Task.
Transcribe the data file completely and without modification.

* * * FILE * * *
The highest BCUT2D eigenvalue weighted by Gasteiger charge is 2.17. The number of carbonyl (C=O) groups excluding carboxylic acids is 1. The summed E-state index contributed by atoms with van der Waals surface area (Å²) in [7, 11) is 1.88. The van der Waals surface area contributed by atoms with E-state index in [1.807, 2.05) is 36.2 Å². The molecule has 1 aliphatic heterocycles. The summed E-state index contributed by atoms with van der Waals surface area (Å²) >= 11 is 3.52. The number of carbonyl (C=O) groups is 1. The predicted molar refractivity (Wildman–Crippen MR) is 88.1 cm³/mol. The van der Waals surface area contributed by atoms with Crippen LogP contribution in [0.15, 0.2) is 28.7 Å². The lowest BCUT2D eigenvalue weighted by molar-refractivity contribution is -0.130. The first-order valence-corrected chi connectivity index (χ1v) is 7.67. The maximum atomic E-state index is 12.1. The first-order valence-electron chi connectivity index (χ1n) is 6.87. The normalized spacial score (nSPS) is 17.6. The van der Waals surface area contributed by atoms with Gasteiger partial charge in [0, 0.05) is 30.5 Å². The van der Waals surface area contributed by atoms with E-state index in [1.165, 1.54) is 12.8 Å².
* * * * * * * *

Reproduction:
The highest BCUT2D eigenvalue weighted by Gasteiger charge is 2.17. The number of carbonyl (C=O) groups excluding carboxylic acids is 1. The summed E-state index contributed by atoms with van der Waals surface area (Å²) in [7, 11) is 1.88. The van der Waals surface area contributed by atoms with E-state index in [1.807, 2.05) is 36.2 Å². The molecule has 1 aliphatic heterocycles. The summed E-state index contributed by atoms with van der Waals surface area (Å²) >= 11 is 3.52. The number of carbonyl (C=O) groups is 1. The predicted molar refractivity (Wildman–Crippen MR) is 88.1 cm³/mol. The van der Waals surface area contributed by atoms with Crippen LogP contribution in [0.15, 0.2) is 28.7 Å². The lowest BCUT2D eigenvalue weighted by molar-refractivity contribution is -0.130. The first-order valence-corrected chi connectivity index (χ1v) is 7.67. The maximum atomic E-state index is 12.1. The first-order valence-electron chi connectivity index (χ1n) is 6.87. The normalized spacial score (nSPS) is 17.6. The van der Waals surface area contributed by atoms with Gasteiger partial charge in [0, 0.05) is 30.5 Å². The van der Waals surface area contributed by atoms with E-state index in [1.165, 1.54) is 12.8 Å².